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How Millennial Managers Prepared Us for the New Hybrid Workplace

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As the workplace continues to evolve, it’s important to recognize an entire generation of managers who have prepared us for the new world of work.

Inspired by an upbringing that supported their unique characteristics, ideas, and activities, millennial employees and managers have been pushing the envelope of corporate America for years. The contentious arguments and heated debates we’ve had inside of offices across the country in the early 2010s may have actually set the stage for a transition to pandemic and post-pandemic work.

Brad Karsh and Courtney Templin have studied millennial managers and the companies who utilize them most effectively—Zappos, Groupon, Southwest Airlines, and Google—during their research for Manager 3.0.

What they discovered about millennials still holds true today as talks of a new hybrid workplace and a full-time remote workforce emerge in news articles and over Zoom chats between executives.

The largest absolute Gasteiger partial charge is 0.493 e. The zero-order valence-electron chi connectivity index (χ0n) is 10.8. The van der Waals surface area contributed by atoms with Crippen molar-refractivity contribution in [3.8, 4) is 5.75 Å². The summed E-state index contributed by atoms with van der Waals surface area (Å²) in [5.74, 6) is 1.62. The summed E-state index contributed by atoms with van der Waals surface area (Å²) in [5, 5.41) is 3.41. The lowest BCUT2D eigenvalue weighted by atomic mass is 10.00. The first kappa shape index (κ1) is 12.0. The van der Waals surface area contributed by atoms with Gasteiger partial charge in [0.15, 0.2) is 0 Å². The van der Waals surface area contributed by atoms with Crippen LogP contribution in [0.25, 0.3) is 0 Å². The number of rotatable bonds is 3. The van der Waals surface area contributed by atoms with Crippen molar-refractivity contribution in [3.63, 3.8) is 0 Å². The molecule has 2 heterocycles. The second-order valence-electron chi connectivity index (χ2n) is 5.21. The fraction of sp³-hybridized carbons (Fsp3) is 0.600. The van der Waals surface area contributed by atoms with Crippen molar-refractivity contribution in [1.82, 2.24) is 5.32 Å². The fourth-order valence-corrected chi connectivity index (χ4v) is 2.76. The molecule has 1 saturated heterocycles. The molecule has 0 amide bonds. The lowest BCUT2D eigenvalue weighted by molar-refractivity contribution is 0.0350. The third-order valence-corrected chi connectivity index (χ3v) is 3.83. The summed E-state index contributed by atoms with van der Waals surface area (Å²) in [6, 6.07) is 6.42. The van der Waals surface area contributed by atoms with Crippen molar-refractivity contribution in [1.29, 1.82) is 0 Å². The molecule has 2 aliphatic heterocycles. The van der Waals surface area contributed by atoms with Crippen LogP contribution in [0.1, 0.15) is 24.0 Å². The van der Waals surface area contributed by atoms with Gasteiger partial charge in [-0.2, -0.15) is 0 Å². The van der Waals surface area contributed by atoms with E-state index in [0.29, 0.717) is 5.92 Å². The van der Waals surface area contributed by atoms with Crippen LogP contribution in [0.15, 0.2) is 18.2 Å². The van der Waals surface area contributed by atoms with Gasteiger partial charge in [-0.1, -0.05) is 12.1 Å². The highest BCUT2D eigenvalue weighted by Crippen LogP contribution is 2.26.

Millennial managers helped today’s companies navigate unprecedented times and adapted the workplace to the needs of employees. Karsh and Templin share how millennials have impacted the workplace by tweaking the ideas and structures that they didn’t think worked anymore and deliver some insights into why they’re perfectly positioned to lead the new hybrid workplace:

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Millennials tore down the ladder

Millennial managers brought down the corporate ladder. To them, it wasn’t about looking up at a boss; it was more about working together as a group to solve problems.